Key change in ballad of East versus West?
With the sprawling Russian landmass straddling both the European and Asian continents, the country is in an ideal position to forge partnerships with East, West, or both at the same time. Or, in the case of a political breakup, Russia is able to shun one partner for another.
Increasingly, the latter scenario seems to be emerging, as Russia and the West fail to eye-to-eye on a growing number of geopolitical matters.
In Syria, for example, rebels have been engaged in a protracted campaign to overthrow the government of President Bashar al-Assad. In an effort to quell the violence, Russia and China are pushing for the Kofi Annan plan, which demands that both sides enter into a ceasefire and head to the negotiating table.
Although this sounds like a fairly reasonable way of handling the crisis, Western governments, following Washington’s lead, are demanding that Syria’s government forces throw down their weapons, while not making similar demands on the militant opposition.
Yet it is Russia that is getting hauled over the coals for its stance.
In July, US Secretary of State Hillary Clinton said Russia and China will “pay a price” for supporting the Syrian regime.
“I do not believe that Russia and China are paying any price…for standing up on behalf of the Assad regime,” Clinton said. “The only way that will change is if every nation represented here directly and urgently makes it clear that Russia and China will pay a price.”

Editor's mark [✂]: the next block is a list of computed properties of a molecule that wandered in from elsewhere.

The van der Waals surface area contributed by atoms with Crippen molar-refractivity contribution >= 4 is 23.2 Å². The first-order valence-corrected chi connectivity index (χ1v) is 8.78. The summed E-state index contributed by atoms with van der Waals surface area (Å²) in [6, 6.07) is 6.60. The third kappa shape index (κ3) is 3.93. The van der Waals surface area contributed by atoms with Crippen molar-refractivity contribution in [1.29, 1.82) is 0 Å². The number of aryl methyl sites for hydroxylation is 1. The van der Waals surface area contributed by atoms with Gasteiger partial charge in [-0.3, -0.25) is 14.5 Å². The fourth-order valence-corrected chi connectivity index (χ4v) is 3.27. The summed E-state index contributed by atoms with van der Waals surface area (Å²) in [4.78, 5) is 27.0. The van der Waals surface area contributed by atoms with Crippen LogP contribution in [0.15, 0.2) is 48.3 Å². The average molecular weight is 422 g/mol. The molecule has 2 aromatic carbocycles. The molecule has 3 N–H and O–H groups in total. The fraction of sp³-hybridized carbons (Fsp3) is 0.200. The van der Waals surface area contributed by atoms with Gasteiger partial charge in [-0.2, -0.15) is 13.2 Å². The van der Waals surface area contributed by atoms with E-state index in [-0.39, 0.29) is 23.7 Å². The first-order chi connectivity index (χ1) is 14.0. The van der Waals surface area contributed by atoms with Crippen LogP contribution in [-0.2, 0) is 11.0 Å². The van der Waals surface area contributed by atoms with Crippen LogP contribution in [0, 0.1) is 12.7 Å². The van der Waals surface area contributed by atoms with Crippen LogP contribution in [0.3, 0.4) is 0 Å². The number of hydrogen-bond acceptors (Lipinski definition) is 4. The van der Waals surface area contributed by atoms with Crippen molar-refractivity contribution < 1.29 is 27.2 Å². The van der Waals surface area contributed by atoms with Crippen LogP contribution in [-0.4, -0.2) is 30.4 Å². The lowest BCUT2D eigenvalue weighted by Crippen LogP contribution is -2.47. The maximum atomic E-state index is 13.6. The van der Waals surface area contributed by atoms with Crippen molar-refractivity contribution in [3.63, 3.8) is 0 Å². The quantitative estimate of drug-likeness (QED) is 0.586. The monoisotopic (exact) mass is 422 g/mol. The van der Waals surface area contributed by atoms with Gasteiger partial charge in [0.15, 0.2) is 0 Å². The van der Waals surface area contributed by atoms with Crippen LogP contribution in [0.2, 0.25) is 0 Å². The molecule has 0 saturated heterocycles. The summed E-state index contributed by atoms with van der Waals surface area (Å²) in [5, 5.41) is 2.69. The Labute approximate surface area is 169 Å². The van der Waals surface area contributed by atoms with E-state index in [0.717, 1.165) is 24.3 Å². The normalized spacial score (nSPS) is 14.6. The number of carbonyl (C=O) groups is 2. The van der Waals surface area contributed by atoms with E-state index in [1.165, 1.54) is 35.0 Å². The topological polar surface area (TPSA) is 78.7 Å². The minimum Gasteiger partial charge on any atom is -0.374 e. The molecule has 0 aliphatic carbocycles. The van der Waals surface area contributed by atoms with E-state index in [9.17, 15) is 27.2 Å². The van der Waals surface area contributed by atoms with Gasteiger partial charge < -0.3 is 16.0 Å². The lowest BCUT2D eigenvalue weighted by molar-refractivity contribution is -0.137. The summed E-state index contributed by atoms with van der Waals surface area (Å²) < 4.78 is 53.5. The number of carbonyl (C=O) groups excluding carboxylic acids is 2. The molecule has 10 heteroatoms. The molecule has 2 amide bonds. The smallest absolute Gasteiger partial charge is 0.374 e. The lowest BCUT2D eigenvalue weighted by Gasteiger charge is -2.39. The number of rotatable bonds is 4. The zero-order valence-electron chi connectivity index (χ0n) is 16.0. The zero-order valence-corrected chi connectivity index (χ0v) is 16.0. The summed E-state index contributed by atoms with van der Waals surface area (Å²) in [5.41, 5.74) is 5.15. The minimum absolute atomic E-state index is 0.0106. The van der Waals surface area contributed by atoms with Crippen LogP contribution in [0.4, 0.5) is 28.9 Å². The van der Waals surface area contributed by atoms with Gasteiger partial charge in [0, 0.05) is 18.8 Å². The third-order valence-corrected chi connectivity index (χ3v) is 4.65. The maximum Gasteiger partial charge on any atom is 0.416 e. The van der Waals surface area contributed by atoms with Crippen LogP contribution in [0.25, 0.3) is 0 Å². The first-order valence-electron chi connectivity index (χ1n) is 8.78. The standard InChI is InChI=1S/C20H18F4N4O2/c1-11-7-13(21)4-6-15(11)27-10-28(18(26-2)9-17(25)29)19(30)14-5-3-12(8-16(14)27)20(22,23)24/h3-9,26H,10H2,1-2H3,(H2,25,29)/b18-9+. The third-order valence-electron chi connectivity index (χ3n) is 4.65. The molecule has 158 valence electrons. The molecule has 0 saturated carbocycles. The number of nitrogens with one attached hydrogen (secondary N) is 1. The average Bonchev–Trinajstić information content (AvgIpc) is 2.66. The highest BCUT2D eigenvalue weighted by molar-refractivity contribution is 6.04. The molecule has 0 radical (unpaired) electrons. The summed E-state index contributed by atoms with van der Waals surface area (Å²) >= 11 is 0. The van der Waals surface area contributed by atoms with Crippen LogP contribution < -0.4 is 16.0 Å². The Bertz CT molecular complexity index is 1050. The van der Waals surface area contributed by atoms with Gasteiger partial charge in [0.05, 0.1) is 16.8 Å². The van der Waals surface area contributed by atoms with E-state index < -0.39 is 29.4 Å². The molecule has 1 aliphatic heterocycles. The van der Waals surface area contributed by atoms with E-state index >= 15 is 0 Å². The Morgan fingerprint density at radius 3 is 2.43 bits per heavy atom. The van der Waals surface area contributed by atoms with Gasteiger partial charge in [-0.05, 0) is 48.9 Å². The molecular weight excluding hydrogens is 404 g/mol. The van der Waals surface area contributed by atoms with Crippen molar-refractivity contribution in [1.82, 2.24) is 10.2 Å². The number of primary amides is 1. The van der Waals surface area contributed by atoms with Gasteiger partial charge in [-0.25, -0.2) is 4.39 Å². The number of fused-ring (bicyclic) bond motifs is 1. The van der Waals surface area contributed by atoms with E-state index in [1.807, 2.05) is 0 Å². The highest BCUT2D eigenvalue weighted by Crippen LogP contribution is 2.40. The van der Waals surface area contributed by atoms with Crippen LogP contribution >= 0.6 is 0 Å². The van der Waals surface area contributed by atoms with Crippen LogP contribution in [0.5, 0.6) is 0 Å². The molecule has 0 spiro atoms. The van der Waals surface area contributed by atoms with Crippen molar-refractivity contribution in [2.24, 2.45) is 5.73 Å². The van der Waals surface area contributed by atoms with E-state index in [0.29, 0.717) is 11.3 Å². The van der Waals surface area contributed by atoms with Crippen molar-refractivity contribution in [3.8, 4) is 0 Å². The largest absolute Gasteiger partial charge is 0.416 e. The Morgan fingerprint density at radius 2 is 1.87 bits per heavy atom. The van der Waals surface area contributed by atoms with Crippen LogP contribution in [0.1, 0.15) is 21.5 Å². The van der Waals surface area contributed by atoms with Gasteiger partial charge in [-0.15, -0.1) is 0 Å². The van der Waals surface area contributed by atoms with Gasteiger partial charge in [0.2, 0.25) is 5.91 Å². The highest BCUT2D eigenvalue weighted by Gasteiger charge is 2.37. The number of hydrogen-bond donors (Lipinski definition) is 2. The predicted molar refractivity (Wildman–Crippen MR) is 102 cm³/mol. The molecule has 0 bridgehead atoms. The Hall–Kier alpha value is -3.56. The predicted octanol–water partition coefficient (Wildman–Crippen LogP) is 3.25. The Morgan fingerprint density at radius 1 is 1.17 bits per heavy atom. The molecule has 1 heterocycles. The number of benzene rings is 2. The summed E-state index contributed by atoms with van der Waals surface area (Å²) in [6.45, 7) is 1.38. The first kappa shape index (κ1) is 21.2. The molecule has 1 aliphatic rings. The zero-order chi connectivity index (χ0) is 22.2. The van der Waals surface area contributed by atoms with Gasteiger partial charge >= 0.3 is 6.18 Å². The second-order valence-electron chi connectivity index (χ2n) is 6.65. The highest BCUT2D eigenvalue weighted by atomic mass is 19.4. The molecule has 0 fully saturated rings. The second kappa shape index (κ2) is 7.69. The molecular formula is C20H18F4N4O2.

Russia has repeatedly stressed that it does not support one side or another in the Syrian conflict and that only the Syrian people can decide on their future.
Speaking earlier to RT, Foreign Minister Sergey Lavrov said that Moscow “cannot accept a policy that would be aimed at changing regimes from the outside.”
“We strongly support political dialogue and efforts to stop the violence,” he stressed.
President Putin warned that if the Assad government is overthrown, civil war in Syria may continue indefinitely.
If the Syrian authorities are displaced, “they will simply change places with the opposition and this will cause a civil war that will continue for no one knows how long,” the Russian leader commented back in July.
Moscow, which is strongly opposed to foreign intervention, insists both parties of the conflict should take part in the settlement process.
The deep divergence of opinion on Syria, however, is just the tip of the iceberg as far as East-West relations go.
Case in point is Iran, which the United States and Israel say is attempting to develop a nuclear weapon under the guise of a civilian nuclear energy program. Tehran vehemently denies the charges. Yet despite these denunciations Israel is rumored to be planning a military attack to destroy Iran’s nuclear plants, a move that will certainly have dire consequences far beyond the Middle East.
Moscow remains one of the sane voices in the showdown, calling for a new round of talks between the six international mediators and Iran.
“Concrete talks are underway," according to Deputy Foreign Minister Sergey Ryabkov. "We are holding meetings with and without Iranian participation. Telephone and email contacts are maintained."